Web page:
Pika on Gemini

Gemini is an unranked 13er, not getting the 300ft of prominence from Mount Sherman but it is a named and interesting looking peak.  We made it over to the base of the rocky mountain and what looked like a couple hundred feet to the summit was probably 80-100ft.  The rock was wet and somewhat loose, but I was able to maintain the class 2 ranking by just using my trekking poles for balance.  In no time at all we were on the summit.  I would say about a 30minute hike or so from Sherman’s summit will get you to Gemini.  Someone had put a lot of work into a large wind shelter on the summit; thankfully we didn’t need it today.  By this time we could see the first of many to summit Sherman.  I started to hear a little chirping and soon was able to locate a Pika in the rocks.  He was very much into whatever Brian had on his shoes and let us take many photos of him.  We actually thought he was going to follow us home at one point but he eventually retreated back into the rocks.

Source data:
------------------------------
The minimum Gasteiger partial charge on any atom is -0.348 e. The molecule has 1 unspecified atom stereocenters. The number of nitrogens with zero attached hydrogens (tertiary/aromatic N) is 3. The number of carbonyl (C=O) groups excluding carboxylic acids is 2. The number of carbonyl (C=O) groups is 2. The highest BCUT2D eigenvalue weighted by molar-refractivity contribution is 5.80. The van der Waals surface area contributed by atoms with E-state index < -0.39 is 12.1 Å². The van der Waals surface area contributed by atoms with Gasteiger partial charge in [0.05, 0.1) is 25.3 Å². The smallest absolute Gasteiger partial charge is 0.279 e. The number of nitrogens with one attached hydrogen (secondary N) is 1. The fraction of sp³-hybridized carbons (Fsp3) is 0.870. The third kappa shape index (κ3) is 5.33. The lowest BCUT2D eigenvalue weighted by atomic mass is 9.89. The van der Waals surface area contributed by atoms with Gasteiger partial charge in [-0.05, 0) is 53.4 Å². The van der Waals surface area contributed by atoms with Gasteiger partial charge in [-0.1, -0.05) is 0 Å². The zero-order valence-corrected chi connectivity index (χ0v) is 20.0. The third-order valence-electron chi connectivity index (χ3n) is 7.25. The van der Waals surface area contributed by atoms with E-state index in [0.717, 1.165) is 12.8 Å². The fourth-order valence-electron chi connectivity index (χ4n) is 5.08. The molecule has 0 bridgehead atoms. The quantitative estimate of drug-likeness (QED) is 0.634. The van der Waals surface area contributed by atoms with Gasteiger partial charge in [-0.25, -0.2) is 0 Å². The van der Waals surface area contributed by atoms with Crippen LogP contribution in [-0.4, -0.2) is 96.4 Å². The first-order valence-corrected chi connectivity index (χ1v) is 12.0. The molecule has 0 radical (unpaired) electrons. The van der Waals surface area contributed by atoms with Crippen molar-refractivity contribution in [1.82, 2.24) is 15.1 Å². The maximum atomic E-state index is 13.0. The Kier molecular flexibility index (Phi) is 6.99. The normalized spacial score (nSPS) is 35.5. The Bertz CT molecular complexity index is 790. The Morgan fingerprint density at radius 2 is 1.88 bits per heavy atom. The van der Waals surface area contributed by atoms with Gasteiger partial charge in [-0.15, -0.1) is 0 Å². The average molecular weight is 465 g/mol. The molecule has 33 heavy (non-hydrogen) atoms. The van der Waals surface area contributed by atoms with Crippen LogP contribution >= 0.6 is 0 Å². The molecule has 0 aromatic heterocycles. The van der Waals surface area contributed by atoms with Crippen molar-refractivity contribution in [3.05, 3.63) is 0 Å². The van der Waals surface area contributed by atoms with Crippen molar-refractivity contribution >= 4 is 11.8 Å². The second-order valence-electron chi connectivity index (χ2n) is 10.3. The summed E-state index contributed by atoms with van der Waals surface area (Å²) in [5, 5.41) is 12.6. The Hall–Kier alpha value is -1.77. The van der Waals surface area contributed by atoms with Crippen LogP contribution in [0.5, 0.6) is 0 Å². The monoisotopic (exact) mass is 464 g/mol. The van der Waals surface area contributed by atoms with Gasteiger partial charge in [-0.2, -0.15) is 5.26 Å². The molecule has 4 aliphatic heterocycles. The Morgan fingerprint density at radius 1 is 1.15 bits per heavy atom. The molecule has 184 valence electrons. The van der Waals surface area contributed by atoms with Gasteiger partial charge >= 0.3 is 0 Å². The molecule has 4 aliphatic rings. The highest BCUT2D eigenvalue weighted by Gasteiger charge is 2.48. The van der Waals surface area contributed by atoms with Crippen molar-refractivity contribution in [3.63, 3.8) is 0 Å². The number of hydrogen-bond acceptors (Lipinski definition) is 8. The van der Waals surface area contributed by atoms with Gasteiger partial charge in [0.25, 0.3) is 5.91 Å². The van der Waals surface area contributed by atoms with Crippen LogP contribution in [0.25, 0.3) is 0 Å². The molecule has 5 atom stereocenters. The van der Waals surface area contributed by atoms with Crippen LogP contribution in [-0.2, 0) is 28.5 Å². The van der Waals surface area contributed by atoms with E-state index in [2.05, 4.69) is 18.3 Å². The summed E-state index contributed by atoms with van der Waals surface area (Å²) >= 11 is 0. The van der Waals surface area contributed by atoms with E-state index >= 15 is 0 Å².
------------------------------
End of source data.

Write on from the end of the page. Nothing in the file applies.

I can say I wasn’t looking forward to summiting Sherman again, but it was on the way back.  By the time we made it back to the summit there was probably 20 people up there.  We decided to take a break for a few minutes.  Brian being a Chicago native and me a life long Bears fan took in something you don’t see every day in Colorado; a man sporting a Butkus jersey on the summit.  He said he wears a Bears jersey on all his 14ers.  I just laughed, that’s true pride..haha.